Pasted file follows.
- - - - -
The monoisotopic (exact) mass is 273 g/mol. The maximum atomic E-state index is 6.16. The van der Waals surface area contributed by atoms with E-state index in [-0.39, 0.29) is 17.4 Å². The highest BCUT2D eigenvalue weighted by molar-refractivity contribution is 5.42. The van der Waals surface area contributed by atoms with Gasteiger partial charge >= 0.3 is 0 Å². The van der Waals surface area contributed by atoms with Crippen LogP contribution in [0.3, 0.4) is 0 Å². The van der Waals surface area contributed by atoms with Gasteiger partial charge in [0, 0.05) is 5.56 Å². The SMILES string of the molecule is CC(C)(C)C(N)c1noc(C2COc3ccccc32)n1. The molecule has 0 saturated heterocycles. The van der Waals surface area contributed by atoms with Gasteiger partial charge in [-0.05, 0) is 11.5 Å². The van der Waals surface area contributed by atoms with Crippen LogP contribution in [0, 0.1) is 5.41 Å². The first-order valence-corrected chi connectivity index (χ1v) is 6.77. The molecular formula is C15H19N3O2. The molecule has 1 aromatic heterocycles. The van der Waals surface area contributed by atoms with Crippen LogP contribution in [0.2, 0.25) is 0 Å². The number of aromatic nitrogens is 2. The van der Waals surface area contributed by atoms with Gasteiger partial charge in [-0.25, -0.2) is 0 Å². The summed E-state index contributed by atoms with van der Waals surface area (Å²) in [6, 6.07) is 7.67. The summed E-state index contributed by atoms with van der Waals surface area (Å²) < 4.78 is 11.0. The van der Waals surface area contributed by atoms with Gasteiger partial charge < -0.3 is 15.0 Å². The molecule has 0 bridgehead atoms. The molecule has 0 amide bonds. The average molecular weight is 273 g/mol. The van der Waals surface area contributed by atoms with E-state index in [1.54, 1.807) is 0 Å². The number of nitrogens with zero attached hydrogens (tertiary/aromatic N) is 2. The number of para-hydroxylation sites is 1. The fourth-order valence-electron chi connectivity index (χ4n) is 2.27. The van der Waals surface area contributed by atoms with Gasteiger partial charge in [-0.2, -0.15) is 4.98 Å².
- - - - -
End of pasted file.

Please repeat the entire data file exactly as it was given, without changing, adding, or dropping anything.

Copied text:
The monoisotopic (exact) mass is 273 g/mol. The maximum atomic E-state index is 6.16. The van der Waals surface area contributed by atoms with E-state index in [-0.39, 0.29) is 17.4 Å². The highest BCUT2D eigenvalue weighted by molar-refractivity contribution is 5.42. The van der Waals surface area contributed by atoms with Gasteiger partial charge >= 0.3 is 0 Å². The van der Waals surface area contributed by atoms with Crippen LogP contribution in [0.3, 0.4) is 0 Å². The van der Waals surface area contributed by atoms with Gasteiger partial charge in [0, 0.05) is 5.56 Å². The SMILES string of the molecule is CC(C)(C)C(N)c1noc(C2COc3ccccc32)n1. The molecule has 0 saturated heterocycles. The van der Waals surface area contributed by atoms with Gasteiger partial charge in [-0.05, 0) is 11.5 Å². The van der Waals surface area contributed by atoms with Crippen LogP contribution in [0, 0.1) is 5.41 Å². The first-order valence-corrected chi connectivity index (χ1v) is 6.77. The molecular formula is C15H19N3O2. The molecule has 1 aromatic heterocycles. The van der Waals surface area contributed by atoms with Crippen LogP contribution in [0.2, 0.25) is 0 Å². The number of aromatic nitrogens is 2. The van der Waals surface area contributed by atoms with Gasteiger partial charge in [-0.25, -0.2) is 0 Å². The summed E-state index contributed by atoms with van der Waals surface area (Å²) in [6, 6.07) is 7.67. The summed E-state index contributed by atoms with van der Waals surface area (Å²) < 4.78 is 11.0. The van der Waals surface area contributed by atoms with Gasteiger partial charge < -0.3 is 15.0 Å². The molecule has 0 bridgehead atoms. The molecule has 0 amide bonds. The average molecular weight is 273 g/mol. The van der Waals surface area contributed by atoms with E-state index in [1.54, 1.807) is 0 Å². The number of nitrogens with zero attached hydrogens (tertiary/aromatic N) is 2. The number of para-hydroxylation sites is 1. The fourth-order valence-electron chi connectivity index (χ4n) is 2.27. The van der Waals surface area contributed by atoms with Gasteiger partial charge in [-0.2, -0.15) is 4.98 Å².